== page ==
Natural underwater slinky

We don’t use the phrase “Just when I thought I had seen it all” because stories like this one are being shared around the globe:

Divers just found a giant natural slinky on the Great Barrier Reef

This tube-like structure measures over 2.4 metres (8 feet) in length was identified byJames Cook University’s Dr Blake Spady as the egg tube of the Diamondback Squid. The squid, which itself is around 2 metres in length, can lay over 40,000 eggs in one ‘slinky’. Sadly, she dies afterwards.

Swimming anemone?

We didn’t know that some anemones can swim! Check out this anemone avoiding a predatory leather star:

Filmed at Sund Rock, Hood Canal, Washington USA. Credit Mike Waymire

Octopus Balloon?

This video was captured by the Hercules ROV at a depth of ~2000m while scientists were exploring Southwest Baker Island in the Pacific Remote Islands Marine National Monument. AMAZING!

This octopus is believed to belong to the Cirroteuthidae family of cirrate octopuses (different from the Dumbo octopus), and lives in ocean depths where light does not penetrate the cold waters.

Cockatoo Squid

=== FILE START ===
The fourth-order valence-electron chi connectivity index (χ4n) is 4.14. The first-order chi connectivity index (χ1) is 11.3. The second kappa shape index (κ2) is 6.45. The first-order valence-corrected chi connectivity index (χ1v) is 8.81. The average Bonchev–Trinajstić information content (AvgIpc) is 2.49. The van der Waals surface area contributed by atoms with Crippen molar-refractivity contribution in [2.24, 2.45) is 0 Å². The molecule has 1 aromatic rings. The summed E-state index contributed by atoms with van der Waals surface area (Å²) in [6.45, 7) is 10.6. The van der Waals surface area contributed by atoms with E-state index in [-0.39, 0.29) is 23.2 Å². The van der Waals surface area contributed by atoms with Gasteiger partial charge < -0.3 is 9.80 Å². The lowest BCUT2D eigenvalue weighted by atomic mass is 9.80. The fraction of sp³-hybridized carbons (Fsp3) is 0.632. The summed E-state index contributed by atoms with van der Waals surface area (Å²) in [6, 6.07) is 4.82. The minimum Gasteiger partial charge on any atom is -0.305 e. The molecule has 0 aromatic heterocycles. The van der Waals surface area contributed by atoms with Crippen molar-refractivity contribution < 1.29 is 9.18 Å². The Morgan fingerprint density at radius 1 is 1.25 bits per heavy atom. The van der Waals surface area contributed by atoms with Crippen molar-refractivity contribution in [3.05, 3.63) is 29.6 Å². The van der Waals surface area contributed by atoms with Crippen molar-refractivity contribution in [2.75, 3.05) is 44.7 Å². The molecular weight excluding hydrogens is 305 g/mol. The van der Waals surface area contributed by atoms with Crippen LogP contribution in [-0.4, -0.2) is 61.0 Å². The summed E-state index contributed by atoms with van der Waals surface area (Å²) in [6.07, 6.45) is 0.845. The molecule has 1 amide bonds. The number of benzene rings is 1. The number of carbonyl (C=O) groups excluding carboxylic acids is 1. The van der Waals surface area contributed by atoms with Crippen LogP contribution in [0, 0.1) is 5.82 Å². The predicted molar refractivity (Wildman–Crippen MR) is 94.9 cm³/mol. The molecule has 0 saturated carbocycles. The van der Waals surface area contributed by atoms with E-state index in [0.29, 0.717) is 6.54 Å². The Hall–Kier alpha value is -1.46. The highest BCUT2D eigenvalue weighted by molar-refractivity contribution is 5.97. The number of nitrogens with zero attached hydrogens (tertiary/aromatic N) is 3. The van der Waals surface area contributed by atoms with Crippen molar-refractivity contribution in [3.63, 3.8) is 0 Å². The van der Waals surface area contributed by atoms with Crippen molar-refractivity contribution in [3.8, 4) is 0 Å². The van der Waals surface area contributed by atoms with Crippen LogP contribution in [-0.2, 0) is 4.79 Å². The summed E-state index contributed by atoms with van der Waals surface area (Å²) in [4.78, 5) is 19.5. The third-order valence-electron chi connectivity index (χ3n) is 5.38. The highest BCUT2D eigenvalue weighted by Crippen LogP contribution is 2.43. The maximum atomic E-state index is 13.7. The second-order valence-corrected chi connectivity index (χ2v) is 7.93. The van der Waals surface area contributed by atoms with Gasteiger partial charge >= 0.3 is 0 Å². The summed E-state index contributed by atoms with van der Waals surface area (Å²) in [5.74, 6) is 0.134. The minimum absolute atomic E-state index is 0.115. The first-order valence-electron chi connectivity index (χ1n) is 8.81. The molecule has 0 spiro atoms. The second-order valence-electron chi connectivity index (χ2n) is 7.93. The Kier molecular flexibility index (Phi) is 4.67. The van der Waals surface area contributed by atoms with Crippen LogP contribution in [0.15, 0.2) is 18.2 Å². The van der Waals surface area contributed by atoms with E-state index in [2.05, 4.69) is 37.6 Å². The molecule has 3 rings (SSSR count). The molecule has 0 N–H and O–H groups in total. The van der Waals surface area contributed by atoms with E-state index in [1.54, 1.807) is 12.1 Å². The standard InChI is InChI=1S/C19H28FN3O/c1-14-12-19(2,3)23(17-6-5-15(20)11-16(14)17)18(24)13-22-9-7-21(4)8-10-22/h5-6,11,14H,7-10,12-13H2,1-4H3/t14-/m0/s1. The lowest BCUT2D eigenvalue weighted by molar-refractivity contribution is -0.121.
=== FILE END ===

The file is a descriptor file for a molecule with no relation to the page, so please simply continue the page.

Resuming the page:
Last month, a cockatoo squid was spotted by the ROV Global Explorer at a depth of ~527m in the Gulf of Alaska. This squid is from the family Cranchiidae and its chic pompadour is actually the animal’s arms and tentacles folded back over its head. Like octopuses and other cephalopods, the cockatoo squid is equipped with chromatophores (pigment-carrying cells) that allow the animal to change colour and reflect traces of light. Amazing likeness to our local fauna!

Cockatoo Squid: Gulf of Alaska Seamounts 2019

It's a cockatoo squid (Cranchiidae)! Filmed by the Global Explorer remotely operated vehicle at 527 meters (1,729 feet) depth along the Gulf of Alaska continental slope during the Gulf of Alaska Seamounts 2019 expedition. Pretty, huh?For more from this expedition, visit:

Posted by NOAA Office of Ocean Exploration and Research on Thursday, August 1, 2019